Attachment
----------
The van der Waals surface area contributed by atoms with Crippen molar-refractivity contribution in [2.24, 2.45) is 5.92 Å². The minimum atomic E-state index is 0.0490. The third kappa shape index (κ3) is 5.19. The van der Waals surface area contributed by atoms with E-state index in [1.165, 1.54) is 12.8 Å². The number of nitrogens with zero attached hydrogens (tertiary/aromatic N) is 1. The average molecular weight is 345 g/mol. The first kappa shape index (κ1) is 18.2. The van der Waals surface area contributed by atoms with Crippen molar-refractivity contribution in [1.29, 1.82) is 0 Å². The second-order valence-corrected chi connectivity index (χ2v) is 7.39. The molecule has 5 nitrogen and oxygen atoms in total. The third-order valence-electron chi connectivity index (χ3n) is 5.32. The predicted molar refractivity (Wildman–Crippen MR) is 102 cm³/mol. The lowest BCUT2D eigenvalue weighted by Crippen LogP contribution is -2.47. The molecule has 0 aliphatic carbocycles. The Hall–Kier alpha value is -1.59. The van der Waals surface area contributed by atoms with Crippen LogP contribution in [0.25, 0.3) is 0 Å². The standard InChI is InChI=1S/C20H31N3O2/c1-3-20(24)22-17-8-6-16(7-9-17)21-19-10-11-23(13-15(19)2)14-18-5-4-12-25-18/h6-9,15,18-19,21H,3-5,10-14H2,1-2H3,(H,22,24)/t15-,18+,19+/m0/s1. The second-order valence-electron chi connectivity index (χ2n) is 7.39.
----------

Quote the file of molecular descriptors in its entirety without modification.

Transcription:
The van der Waals surface area contributed by atoms with Crippen molar-refractivity contribution in [2.24, 2.45) is 5.92 Å². The minimum atomic E-state index is 0.0490. The third kappa shape index (κ3) is 5.19. The van der Waals surface area contributed by atoms with E-state index in [1.165, 1.54) is 12.8 Å². The number of nitrogens with zero attached hydrogens (tertiary/aromatic N) is 1. The average molecular weight is 345 g/mol. The first kappa shape index (κ1) is 18.2. The van der Waals surface area contributed by atoms with Crippen molar-refractivity contribution in [1.29, 1.82) is 0 Å². The second-order valence-corrected chi connectivity index (χ2v) is 7.39. The molecule has 5 nitrogen and oxygen atoms in total. The third-order valence-electron chi connectivity index (χ3n) is 5.32. The predicted molar refractivity (Wildman–Crippen MR) is 102 cm³/mol. The lowest BCUT2D eigenvalue weighted by Crippen LogP contribution is -2.47. The molecule has 0 aliphatic carbocycles. The Hall–Kier alpha value is -1.59. The van der Waals surface area contributed by atoms with Crippen LogP contribution in [0.25, 0.3) is 0 Å². The standard InChI is InChI=1S/C20H31N3O2/c1-3-20(24)22-17-8-6-16(7-9-17)21-19-10-11-23(13-15(19)2)14-18-5-4-12-25-18/h6-9,15,18-19,21H,3-5,10-14H2,1-2H3,(H,22,24)/t15-,18+,19+/m0/s1. The second-order valence-electron chi connectivity index (χ2n) is 7.39.